I wrote about the design of the six Atlantic Division Overwatch League teams in an earlier article and now it’s time to examine the teams from the Pacific Division, just to be fair. Like the last article and a round of a golf, the higher the teams score, the worse their design, based purely on my opinion. So let’s start off with…
6) The Dallas Fuel
We start off in the great Pacific state of Texas with the Fuel, who bring even more blue to the Overwatch League. They’re logo is a flame, a blue flame, which brings to mind the clean-burning, energy-producing properties of propane. If you didn’t read that in a Hank Hill voice, you should have. Seriously, coming up with this logo and color scheme probably took all of five minutes. I’m pretty sure the Fuel’s logo and color scheme were actually based on this:
How do the Fuel explain their azure-hazed choice? Well…
“In addition to paying tribute to the region’s strong heritage in the energy sector, the team name and the flame in the logo also symbolize the galvanizing spark that the franchise is looking to ignite among esports fans in Dallas. The Fuel’s colors will be familiar to fans of the team’s owner, Team Envy, whose players are known in other esports as the “Boys in Blue.””
Lets give it up for the Overwatch League’s aptly-named, self-proclaimed: “Boys in Blue.”
5) The San Francisco Shock
The Shock’s logo and colors aren’t bad but there’s nothing really drawing you in. The Golden Gate Bridge is the obvious inspiration for the orange and I would wager the gold has something to do with the gold rush of old (hello, 49ers!). The charcoal is there, certainly no denying that. I’m not crazy about the logo, if you can even really consider this one. It’s more like text with a crazy underline than a logo, but I’ll let the Shock speak for themselves:
“The Shock’s logo references parts of San Francisco’s past and present that are as vivacious as the bright orange of the city’s famous Golden Gate Bridge. The seismograph waves and the name evoke the region’s earthquake activity, while its gold color hearkens back to San Francisco’s origins in the California gold rush of the 1800s.”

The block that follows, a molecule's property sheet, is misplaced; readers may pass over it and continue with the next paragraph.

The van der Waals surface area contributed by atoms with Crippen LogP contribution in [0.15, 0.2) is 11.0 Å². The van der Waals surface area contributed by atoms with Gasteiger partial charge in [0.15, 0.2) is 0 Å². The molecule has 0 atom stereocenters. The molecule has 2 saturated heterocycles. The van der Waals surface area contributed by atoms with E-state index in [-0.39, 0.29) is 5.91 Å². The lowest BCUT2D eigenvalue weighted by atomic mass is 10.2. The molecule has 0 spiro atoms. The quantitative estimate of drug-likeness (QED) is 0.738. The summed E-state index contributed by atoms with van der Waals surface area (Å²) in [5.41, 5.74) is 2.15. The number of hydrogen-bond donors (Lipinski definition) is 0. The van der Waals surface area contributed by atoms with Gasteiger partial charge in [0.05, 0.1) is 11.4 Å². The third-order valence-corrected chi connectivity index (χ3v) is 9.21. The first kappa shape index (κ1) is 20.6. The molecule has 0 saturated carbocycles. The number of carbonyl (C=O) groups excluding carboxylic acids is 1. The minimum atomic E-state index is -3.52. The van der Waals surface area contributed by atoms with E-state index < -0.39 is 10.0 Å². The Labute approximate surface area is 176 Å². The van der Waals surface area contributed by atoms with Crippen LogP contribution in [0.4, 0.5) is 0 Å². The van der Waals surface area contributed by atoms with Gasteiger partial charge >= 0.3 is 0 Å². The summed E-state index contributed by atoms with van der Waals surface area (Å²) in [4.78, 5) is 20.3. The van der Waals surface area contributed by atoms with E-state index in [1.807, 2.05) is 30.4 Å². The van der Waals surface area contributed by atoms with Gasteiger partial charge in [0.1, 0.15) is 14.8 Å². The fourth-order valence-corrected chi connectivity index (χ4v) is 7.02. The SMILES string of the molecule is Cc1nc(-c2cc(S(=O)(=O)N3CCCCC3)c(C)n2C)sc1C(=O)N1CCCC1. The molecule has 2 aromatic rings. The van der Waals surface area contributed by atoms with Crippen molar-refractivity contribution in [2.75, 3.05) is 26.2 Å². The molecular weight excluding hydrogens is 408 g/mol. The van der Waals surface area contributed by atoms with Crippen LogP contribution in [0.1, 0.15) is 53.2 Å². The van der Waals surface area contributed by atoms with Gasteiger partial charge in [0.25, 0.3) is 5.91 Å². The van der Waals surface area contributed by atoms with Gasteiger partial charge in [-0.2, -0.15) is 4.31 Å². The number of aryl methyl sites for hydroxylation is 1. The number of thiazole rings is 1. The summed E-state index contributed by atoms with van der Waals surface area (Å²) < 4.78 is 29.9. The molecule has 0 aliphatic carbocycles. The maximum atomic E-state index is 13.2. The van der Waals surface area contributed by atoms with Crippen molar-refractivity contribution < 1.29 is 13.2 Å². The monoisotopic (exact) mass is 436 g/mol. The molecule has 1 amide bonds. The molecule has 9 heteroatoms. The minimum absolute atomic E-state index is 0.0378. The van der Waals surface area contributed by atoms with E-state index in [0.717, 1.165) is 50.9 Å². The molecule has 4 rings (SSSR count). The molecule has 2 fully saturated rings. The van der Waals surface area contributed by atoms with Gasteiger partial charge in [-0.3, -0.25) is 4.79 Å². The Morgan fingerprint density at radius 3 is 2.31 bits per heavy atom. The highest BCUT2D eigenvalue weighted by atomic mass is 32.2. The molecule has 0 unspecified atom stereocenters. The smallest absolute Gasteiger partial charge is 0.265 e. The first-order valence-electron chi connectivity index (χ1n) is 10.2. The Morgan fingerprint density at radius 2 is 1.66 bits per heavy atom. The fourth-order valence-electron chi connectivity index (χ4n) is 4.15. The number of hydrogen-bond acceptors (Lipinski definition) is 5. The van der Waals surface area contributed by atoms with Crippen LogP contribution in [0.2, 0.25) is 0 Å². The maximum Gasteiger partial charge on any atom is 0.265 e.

The Shock are NRG’s Overwatch League team. At least they didn’t go with that pink.
4) The Los Angeles Gladiators
Los Angeles gets two Overwatch League teams because they’re L.A. and they get two of everything. L.A. also has a strange affiliation with the color purple for some reason? Think, Lakers, Kings; The Gladiators are obviously trying to cash in on a preexisting “brand” already in place. It just doesn’t work as well for L.A. as it does for the Fusion. Their orange is instantly recognizable to many, but the Gladiator’s purple is just… purple. It doesn’t make you think “Los Angeles”. It is unique though. Here’s what the team had to say:
“The team is named for the fighters of ancient Rome, who were renowned for their ferocity and power;”
OH I thought they meant those other gladiators, you know, Nitro, Malibu, those guys.
“The roaring lion and battle-hardened shield also symbolize these qualities. The lion figure echoes the logo of the LA Rams, the pro football team owned by Gladiators owners Stan and Josh Kroenke. And the team colors, purple and white, reference the royal colors of the Roman emperors, to whom the gladiators dedicated their exploits.”